New Orleans from the Westbank.


‘ve had two useless days in a row. A friend of mine says there are no useless days. She’s wrong.

Let’s just start with today. We had a power failure before noon. The power companies estimate for restoring power was 4:20 pm today. To their credit they had us up and running around 1:15 pm.

When the computer shuts down like that it takes forever to get things running smoothly again. Apps are funky as well. It took me a good thirty minutes just to load this one. Even now I’m getting speed mystery type. That’s when you type, nothing shows up, and then a whole line of type appears.

At this rate, I’ll get about 15 minutes worth of work done in just four hours.

I decided to publish good pictures that you haven’t seen, no matter where I made them. We’ll start today with the City of New Orleans and our massive downtown. Massive if you live in some little place.

I’m not going to be photographing little pictures for a while. It’s just not the same without Sophie Rose.

You understand.


his picture is more about seeing than anything else. If you can’t see this you’d better quit photograph or else you are blind.

This is a fairly accurate representation of what I saw when I blindly stopped the car and made the photograph.

I did darken the picture which brought out more color. But, I didn’t add to the color. In fact, I scrubbed the mid-tones of the red on the ship to bring the color out.

That’s what I did, alright.

Oh yeah, the other useless day. Yesterday.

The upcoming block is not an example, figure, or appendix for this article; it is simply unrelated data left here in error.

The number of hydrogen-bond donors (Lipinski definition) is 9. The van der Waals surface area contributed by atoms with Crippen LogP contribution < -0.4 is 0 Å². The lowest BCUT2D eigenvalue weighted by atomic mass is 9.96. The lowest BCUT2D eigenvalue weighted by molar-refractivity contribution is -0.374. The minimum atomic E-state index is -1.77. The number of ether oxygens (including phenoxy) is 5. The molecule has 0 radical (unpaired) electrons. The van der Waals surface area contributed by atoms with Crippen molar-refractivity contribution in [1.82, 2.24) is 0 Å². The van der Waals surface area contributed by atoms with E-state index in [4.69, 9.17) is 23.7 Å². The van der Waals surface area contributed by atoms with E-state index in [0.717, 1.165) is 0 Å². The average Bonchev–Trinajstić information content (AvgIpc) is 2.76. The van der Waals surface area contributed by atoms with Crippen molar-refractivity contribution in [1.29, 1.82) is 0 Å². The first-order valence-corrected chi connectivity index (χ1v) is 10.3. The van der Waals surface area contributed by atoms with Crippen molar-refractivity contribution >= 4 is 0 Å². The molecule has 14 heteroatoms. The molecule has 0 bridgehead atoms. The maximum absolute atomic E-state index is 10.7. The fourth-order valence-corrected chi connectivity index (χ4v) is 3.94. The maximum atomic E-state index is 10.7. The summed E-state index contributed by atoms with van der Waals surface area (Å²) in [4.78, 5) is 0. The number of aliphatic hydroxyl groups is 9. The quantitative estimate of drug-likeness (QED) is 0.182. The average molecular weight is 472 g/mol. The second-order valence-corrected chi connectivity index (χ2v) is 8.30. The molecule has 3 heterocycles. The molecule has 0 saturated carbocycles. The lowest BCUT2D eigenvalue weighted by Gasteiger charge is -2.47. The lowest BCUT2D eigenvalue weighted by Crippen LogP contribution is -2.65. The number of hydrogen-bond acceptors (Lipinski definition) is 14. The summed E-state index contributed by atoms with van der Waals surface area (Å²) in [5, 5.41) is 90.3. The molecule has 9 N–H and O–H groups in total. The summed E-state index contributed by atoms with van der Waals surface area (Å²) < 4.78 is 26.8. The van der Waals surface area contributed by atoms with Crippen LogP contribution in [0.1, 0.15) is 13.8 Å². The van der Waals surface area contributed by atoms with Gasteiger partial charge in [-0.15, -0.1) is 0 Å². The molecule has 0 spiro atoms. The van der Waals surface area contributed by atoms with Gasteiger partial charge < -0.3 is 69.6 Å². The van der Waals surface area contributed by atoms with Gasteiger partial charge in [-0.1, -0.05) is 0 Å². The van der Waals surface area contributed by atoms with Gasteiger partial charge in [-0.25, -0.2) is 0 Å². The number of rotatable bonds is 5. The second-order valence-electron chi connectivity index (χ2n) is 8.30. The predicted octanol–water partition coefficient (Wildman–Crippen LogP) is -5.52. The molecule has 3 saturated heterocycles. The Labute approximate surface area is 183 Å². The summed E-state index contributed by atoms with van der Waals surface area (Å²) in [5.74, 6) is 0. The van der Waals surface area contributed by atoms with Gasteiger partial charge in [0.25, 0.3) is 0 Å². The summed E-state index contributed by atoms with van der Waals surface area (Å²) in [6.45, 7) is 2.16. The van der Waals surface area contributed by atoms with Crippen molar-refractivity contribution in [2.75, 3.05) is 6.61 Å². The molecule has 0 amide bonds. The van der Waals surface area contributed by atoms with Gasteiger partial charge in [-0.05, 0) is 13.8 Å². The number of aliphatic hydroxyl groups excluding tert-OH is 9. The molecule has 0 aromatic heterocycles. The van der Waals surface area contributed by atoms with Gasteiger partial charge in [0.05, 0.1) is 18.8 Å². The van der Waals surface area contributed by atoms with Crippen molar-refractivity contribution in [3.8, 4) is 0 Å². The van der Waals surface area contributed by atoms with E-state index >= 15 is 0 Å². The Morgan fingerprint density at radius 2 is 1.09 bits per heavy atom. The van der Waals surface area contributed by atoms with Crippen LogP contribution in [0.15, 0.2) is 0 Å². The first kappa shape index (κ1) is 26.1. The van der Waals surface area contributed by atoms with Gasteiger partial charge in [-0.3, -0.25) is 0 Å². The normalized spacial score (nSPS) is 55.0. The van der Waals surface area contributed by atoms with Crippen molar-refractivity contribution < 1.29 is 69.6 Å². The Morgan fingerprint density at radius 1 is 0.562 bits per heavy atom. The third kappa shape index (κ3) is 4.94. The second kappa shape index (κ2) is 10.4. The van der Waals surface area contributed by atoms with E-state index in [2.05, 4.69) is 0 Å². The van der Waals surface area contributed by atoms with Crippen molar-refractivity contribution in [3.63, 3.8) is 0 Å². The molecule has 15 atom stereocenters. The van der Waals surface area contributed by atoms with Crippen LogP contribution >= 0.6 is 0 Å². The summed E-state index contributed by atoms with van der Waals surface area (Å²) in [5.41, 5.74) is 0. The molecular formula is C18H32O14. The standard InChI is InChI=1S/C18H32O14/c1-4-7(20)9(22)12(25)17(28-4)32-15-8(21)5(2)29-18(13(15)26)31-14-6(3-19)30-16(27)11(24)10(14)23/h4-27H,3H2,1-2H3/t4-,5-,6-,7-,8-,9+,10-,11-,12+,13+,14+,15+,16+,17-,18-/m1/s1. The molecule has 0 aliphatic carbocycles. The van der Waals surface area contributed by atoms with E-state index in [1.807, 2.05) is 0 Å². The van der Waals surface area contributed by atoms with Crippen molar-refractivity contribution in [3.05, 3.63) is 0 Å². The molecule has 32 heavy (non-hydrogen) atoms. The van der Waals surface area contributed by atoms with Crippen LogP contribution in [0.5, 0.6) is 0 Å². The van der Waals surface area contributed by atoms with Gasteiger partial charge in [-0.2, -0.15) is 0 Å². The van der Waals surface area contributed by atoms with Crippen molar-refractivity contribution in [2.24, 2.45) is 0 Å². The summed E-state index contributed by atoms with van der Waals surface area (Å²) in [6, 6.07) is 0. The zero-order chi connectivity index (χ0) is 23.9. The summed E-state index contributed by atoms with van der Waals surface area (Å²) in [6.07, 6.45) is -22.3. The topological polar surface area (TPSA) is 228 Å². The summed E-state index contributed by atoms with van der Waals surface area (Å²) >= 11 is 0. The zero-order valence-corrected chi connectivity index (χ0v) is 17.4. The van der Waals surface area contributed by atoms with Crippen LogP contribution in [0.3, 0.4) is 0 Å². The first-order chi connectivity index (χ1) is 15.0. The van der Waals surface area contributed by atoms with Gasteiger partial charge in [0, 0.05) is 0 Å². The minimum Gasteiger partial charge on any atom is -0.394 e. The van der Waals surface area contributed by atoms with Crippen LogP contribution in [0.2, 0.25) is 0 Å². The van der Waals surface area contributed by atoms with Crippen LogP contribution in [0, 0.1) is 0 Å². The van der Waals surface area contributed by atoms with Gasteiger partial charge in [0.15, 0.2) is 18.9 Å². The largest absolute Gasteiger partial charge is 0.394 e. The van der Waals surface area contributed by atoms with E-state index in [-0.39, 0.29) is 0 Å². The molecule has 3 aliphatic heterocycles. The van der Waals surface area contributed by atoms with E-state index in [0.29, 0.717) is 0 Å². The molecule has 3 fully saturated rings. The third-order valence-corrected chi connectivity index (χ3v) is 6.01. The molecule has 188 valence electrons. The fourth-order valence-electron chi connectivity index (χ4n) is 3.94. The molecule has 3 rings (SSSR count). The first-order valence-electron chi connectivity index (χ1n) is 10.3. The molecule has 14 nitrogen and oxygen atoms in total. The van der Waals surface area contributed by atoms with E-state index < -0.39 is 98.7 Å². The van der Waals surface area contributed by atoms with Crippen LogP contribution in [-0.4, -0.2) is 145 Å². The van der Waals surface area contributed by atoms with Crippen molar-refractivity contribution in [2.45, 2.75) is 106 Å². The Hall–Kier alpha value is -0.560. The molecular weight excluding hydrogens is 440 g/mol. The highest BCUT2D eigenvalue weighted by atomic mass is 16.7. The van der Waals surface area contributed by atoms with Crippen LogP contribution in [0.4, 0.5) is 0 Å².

I awoke at about the normal time. I worked until about 10am when I started feeling groggy so I thought a little morning nap might be in order.

I awoke at just before 2:30pm.

Four hours.

I’ve been talking with some friends and they’ve been doing that too. We believe it’s our way of coping with extreme stress.

That’s better than a stroke or a heart attack.

Get out of the French Quarter, I tell visitors.

I don’t mean quite as far out as the locations in these pictures. Going to some of these places would mean really long days for some of them. But, I live here. I can pick them off one by one when the light and the heat suits me.

It’s an interesting thing about heat. It’s hot and very humid now. That will last until mid-October. Normally, I complain about it, but since I want you to be able to feel the picture I have to work in the heat. I reckon if I’m hot or cold, you’ll feel that way too.

Sometimes, my “method acting works,” many times it doesn’t. Same thing with writing. A friend of mine wrote about the passing of her dog. It broke our hearts. It took a couple of attempts to get through it. That worked. Man, did it work.

As I review this mini-portfolio I realize that I need to return to some of these places. I’m going to make a collection of Our Lady of Guadalupe photographs. I know where some are — obviously — but, I’ll have to just look around for others. I also want to return to the broken trees. I have some plans to use the pictures as components of other pictures.

Stay safe. Enjoy every fritter.

Out on the Westbank.

The long way home.

After a long day driving upriver towards Baton Rouge on the Westbank’s River Road, I came to this little spot in the road. Blue hour coming. Dusk coming. Trains on one side. Power lines on both sides making great leading lines. What could be better?